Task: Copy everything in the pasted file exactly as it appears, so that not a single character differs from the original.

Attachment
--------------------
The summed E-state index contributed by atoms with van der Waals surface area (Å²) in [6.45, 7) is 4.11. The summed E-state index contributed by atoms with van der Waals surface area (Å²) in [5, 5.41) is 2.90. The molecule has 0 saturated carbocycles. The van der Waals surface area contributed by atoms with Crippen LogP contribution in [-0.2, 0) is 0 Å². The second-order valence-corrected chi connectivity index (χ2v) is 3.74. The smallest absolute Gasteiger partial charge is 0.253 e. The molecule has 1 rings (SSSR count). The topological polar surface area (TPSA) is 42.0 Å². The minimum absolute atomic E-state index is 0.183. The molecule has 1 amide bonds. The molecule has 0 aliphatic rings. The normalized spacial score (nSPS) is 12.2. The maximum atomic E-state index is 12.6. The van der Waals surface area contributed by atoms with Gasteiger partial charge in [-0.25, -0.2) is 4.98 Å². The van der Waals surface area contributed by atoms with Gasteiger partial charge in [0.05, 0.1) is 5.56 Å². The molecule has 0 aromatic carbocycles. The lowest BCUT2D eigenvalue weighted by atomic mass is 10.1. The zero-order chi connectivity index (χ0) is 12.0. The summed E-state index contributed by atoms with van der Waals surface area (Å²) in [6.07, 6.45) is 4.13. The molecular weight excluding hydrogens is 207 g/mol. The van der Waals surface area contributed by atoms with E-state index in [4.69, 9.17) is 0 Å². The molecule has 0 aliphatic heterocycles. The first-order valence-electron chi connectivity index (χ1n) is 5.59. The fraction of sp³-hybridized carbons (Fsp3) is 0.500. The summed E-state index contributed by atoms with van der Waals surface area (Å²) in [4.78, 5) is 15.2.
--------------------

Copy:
The summed E-state index contributed by atoms with van der Waals surface area (Å²) in [6.45, 7) is 4.11. The summed E-state index contributed by atoms with van der Waals surface area (Å²) in [5, 5.41) is 2.90. The molecule has 0 saturated carbocycles. The van der Waals surface area contributed by atoms with Crippen LogP contribution in [-0.2, 0) is 0 Å². The second-order valence-corrected chi connectivity index (χ2v) is 3.74. The smallest absolute Gasteiger partial charge is 0.253 e. The molecule has 1 rings (SSSR count). The topological polar surface area (TPSA) is 42.0 Å². The minimum absolute atomic E-state index is 0.183. The molecule has 1 amide bonds. The molecule has 0 aliphatic rings. The normalized spacial score (nSPS) is 12.2. The maximum atomic E-state index is 12.6. The van der Waals surface area contributed by atoms with Gasteiger partial charge in [-0.25, -0.2) is 4.98 Å². The van der Waals surface area contributed by atoms with Gasteiger partial charge in [0.05, 0.1) is 5.56 Å². The molecule has 0 aromatic carbocycles. The lowest BCUT2D eigenvalue weighted by atomic mass is 10.1. The zero-order chi connectivity index (χ0) is 12.0. The summed E-state index contributed by atoms with van der Waals surface area (Å²) in [6.07, 6.45) is 4.13. The molecular weight excluding hydrogens is 207 g/mol. The van der Waals surface area contributed by atoms with E-state index in [4.69, 9.17) is 0 Å². The molecule has 0 aliphatic heterocycles. The first-order valence-electron chi connectivity index (χ1n) is 5.59. The fraction of sp³-hybridized carbons (Fsp3) is 0.500. The summed E-state index contributed by atoms with van der Waals surface area (Å²) in [4.78, 5) is 15.2.